Ford Q3 profit jumps 63% as truck sales rise
Editor's note: An earlier version of this story overstated Ford's year-ago profit in Europe. The correct profit figure was $138 million.
DETROIT -- Ford Motor Co. on Thursday said its third-quarter net income rose 63 percent to $1.6 billion, helped by foreign tax credits and strong light-truck sales in North America.
Ford's revenue, pretax profit and operating margin all increased in what CFO Bob Shanks called a more balanced performance than recent quarters. Ford's adjusted pre-tax profit climbed 40 percent from a year ago to $2 billion, while revenue inched up 1 percent to $36.5 billion.
Its earnings were equivalent to 39 cents per share, 6 cents better than analysts' estimates in Jim Hackett's first full quarter as the company's CEO.
"This quarter demonstrates that our team's focus on fitness is showing early promise," Hackett said in a statement. "But we also know that we must accelerate that progress in the near term."
Ford's profits were driven by North America, where it made a $1.7 billion pretax profit, up 31 percent from the same period in 2016. Its profit margin in the region jumped to 8.1 percent from 5.8 percent a year earlier.
It posted lower results in Europe but performed better in the rest of the world, including record earnings in its Asia Pacific region.
Ford attributed an $86 million loss in Europe, down from a $138 million profit previously, to the United Kingdom's vote to leave the European Union and costs related to launching a redesigned Fiesta sedan. It was Ford’s first quarterly loss there since the first quarter of 2015, although the company said it still expects Europe to be profitable both in the fourth quarter and for the full year.
Ford lost $158 million in South America, about half as much as it did a year ago, and $60 million in its Middle East and Africa region, a $92 million improvement.
Pretax profits in Asia Pacific more doubled to $289 million. Most of that growth was in areas outside of China.
Ford Credit contributed $600 million in profits, a 5.8 percent increase.
The automaker said it expects full-year earnings to come in between $1.75 and $1.85 per share. That is the top half of the range it had given previously.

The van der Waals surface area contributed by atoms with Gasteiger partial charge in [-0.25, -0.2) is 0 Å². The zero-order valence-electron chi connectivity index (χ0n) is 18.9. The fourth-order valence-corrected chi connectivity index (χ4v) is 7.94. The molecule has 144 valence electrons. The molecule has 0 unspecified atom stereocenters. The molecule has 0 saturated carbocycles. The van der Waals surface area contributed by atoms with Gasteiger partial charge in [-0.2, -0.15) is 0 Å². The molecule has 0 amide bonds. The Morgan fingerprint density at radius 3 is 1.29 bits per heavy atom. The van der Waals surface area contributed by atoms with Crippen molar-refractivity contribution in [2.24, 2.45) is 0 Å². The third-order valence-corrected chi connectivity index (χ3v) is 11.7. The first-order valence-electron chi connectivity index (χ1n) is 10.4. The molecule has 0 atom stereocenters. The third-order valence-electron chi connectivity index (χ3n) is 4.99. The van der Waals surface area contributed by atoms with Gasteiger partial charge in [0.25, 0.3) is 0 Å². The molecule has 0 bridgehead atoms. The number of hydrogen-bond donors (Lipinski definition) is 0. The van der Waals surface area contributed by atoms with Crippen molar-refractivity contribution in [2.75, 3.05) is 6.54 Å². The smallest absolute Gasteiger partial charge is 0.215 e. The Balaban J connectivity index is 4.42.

Ford, in anticipation of corporate tax-reform efforts by Congress and President Donald Trump, brought $266 million in foreign tax credits back onto its U.S. balance sheet, continuing a planning practice it started in the second quarter.
Wall Street apathy
Ford’s stock continues to be met largely with apathy on Wall Street. The shares rose 1.9 percent to close the day at $12.27. Hackett on Oct. 3 met with Wall Street investors promising to redirect a third of the company's internal-combustion engine expenditures to vehicle electrification and cut costs by $14 billion.
CFO Bob Shanks said the results show the company is very healthy.
“This is a company that has delivered value and created value over the last seven years,” Shanks told reporters at Ford’s headquarters. “We’ve delivered consistently strong results, we’ve delivered healthy margins and we’ve delivered a lot of positive cash flow and we’ve given back by the end of this year over $15 billion dollars to shareholders. As we move forward, we’re driven to create value and we’re going to strengthen and make more fit the traditional part of the biz and we have a really good plan around autonomous vehicles and EVs.”
F-series sales rose 14 percent in the quarter, and Ford was able to post strong numbers despite selling fewer than 1,000 Expeditions and Lincoln Navigators in the quarter as it prepares to launch redesigned models of both high-profit SUVs. It sold more than 19,000 of the two nameplates in the same period last year.
The F-series’ average transaction price rose $2,500 in the quarter to $45,400.
“It’s one of those gifts that keeps on giving for us,” Hackett said.
Hackett and Shanks declined to offer any financial guidance on 2018, although Hackett insinuated that the company would soon give more specifics on some planned cost-cutting measures and mobility ventures.
“There are a number of things…we’re working really hard to conceptualize and imagine the implications of,” he said. “There are real things coming from us about that strategy.”
He said Ford would bring autonomous vehicles to a test market next year but didn’t say where or how many vehicles would be involved.
Hackett, when asked if Ford might try to raise its valuation by spinning off its Smart Mobility subsidiary, which he led before being named CEO, said Ford was not ready to even consider such a move.
"It's got to deliver on its promise,” he said. “We've had a lot of good things started, but it isn't at that scale yet."
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